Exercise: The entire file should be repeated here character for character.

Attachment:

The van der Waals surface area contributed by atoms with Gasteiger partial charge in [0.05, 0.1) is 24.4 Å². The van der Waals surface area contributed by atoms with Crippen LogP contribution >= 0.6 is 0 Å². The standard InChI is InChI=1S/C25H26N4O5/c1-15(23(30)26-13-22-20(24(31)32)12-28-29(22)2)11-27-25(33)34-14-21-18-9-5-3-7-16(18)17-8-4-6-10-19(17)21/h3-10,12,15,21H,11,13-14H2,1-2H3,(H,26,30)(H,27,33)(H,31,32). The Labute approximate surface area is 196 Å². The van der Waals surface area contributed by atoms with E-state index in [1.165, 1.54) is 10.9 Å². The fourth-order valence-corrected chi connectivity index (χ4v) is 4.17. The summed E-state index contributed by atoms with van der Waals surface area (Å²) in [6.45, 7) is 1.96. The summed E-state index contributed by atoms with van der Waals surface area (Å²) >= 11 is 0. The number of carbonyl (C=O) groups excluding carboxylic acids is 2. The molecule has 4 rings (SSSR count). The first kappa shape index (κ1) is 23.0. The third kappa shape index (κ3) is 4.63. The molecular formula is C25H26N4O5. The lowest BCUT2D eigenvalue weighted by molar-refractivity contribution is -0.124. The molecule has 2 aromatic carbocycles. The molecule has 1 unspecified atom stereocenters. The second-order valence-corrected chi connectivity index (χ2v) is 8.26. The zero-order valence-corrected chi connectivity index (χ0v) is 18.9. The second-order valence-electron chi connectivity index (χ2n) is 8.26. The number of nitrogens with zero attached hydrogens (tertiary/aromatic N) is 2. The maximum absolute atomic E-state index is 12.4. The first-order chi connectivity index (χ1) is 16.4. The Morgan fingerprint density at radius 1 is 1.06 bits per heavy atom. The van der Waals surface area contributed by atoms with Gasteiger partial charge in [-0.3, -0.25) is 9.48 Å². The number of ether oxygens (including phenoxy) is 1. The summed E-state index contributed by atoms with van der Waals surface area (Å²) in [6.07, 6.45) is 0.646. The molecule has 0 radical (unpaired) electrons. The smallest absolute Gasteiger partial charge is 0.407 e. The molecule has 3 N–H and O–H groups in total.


The van der Waals surface area contributed by atoms with Gasteiger partial charge in [0.05, 0.1) is 24.4 Å². The van der Waals surface area contributed by atoms with Crippen LogP contribution >= 0.6 is 0 Å². The standard InChI is InChI=1S/C25H26N4O5/c1-15(23(30)26-13-22-20(24(31)32)12-28-29(22)2)11-27-25(33)34-14-21-18-9-5-3-7-16(18)17-8-4-6-10-19(17)21/h3-10,12,15,21H,11,13-14H2,1-2H3,(H,26,30)(H,27,33)(H,31,32). The Labute approximate surface area is 196 Å². The van der Waals surface area contributed by atoms with E-state index in [1.165, 1.54) is 10.9 Å². The fourth-order valence-corrected chi connectivity index (χ4v) is 4.17. The summed E-state index contributed by atoms with van der Waals surface area (Å²) in [6.45, 7) is 1.96. The summed E-state index contributed by atoms with van der Waals surface area (Å²) >= 11 is 0. The number of carbonyl (C=O) groups excluding carboxylic acids is 2. The molecule has 4 rings (SSSR count). The first kappa shape index (κ1) is 23.0. The third kappa shape index (κ3) is 4.63. The molecular formula is C25H26N4O5. The lowest BCUT2D eigenvalue weighted by molar-refractivity contribution is -0.124. The molecule has 2 aromatic carbocycles. The molecule has 1 unspecified atom stereocenters. The second-order valence-corrected chi connectivity index (χ2v) is 8.26. The zero-order valence-corrected chi connectivity index (χ0v) is 18.9. The second-order valence-electron chi connectivity index (χ2n) is 8.26. The number of nitrogens with zero attached hydrogens (tertiary/aromatic N) is 2. The maximum absolute atomic E-state index is 12.4. The first-order chi connectivity index (χ1) is 16.4. The Morgan fingerprint density at radius 1 is 1.06 bits per heavy atom. The van der Waals surface area contributed by atoms with Gasteiger partial charge in [-0.3, -0.25) is 9.48 Å². The number of ether oxygens (including phenoxy) is 1. The summed E-state index contributed by atoms with van der Waals surface area (Å²) in [6.07, 6.45) is 0.646. The molecule has 0 radical (unpaired) electrons. The smallest absolute Gasteiger partial charge is 0.407 e. The molecule has 3 N–H and O–H groups in total.